We've come a long way.
THE NEW DEPARTMENT OF ADVERTISING
The year was 1958 - three years after MSU created the nation's first College of Communication Arts & Sciences. ComArtSci Dean Gordon Sabine hired John Crawford, an executive at D'Arcy Advertising, to serve as Chairman of a new Department of Advertising. There were no more than one or two other academic departments of advertising to be found anywhere at that time. Crawford built his faculty by hiring professionals with BA, MA, and MBA degrees in business, journalism, or political science.
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1958. This year marks the opening of the new Department of Advertising at Michigan State University - a bold endeavor to educate young minds in the art of persuasion. At the time, advertising was exploding as a commercial art form, encouraging consumerism in America’s newfound middle-class wealth. A utopian life of shiny cars, gleaming new appliances and unprecedented conveniences shone out of magazines, blared out of radios, and beamed out of sleek new television sets.
And yet, this vibrant industry that created the new "utopian life" had in itself a serious flaw.
The American consumer was Black, Hispanic, Native American, Asian, white, male and female.
If one were to enter an advertising agency in 1958, with very little exception she was likely to find white men in positions of influence and white women in positions of support - a demography not at all reflective of the consumers they spoke to.
And in 1958, many of these "invisible" consumers were in the midst of a seismic change within the annals of their society.
Among these, three women were making a mark in the male-dominated discipline of copywriting: Phyllis Robinson, Mary Wells Lawrence and Paula Green. All three went on to produce influential ad campaigns that made a lasting impression on the minds of consumers and opened the doors for other women to start banging loudly on the glass ceiling.
By the late 1960s and early '70s, the advertising industry began welcoming - albeit at a glacially slow pace - African Americans, Hispanics, women, and other minorities into agencies across the country.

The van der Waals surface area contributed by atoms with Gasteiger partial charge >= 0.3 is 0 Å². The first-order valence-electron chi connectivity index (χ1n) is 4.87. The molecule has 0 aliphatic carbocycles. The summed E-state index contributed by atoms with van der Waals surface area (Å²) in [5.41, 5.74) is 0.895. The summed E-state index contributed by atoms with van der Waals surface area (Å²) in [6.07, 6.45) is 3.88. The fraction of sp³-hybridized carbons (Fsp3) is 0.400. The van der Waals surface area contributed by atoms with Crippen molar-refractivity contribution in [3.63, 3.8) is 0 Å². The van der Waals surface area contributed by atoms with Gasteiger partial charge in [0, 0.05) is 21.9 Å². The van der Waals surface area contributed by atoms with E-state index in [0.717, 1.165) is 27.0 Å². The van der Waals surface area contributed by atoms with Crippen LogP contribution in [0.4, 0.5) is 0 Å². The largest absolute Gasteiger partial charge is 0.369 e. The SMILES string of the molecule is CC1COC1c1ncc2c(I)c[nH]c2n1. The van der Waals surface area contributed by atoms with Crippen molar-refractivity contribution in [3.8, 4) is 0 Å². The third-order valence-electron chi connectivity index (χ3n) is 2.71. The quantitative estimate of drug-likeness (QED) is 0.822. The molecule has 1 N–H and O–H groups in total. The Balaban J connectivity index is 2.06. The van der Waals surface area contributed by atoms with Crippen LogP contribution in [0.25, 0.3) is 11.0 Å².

60 years later, it's clear that the advertising landscape has continued to evolve and change for the better.
Hispanic- and African American-owned and managed agencies abound - Burrell Communications in Chicago and The Community in Miami, to name just two. More women than ever hold positions of high influence at agencies across the globe.
In spite of the tremendous progress made over six decades, stereotypes, insensitive advertising, and lack of inclusion are still easily found in the industry today. The demographics of the industry are still not reflective of those who consume its messages.
We have indeed come a long way, but we’ve still got a long way to go.
In 2018 and beyond, the Department of Advertising + Public Relations at Michigan State University is committed to arming our students with the tools they need to excel in these fields. We strive to ensure that every single student, no matter their religion, color, gender or sexual orientation has access to a career in advertising and public relations. These students are the bright future of our profession, and it is they who will do the heavy lifting to shape our fascinating industry to include and reflect the mosaic we are.
This is the utopia we believe in and work toward every day.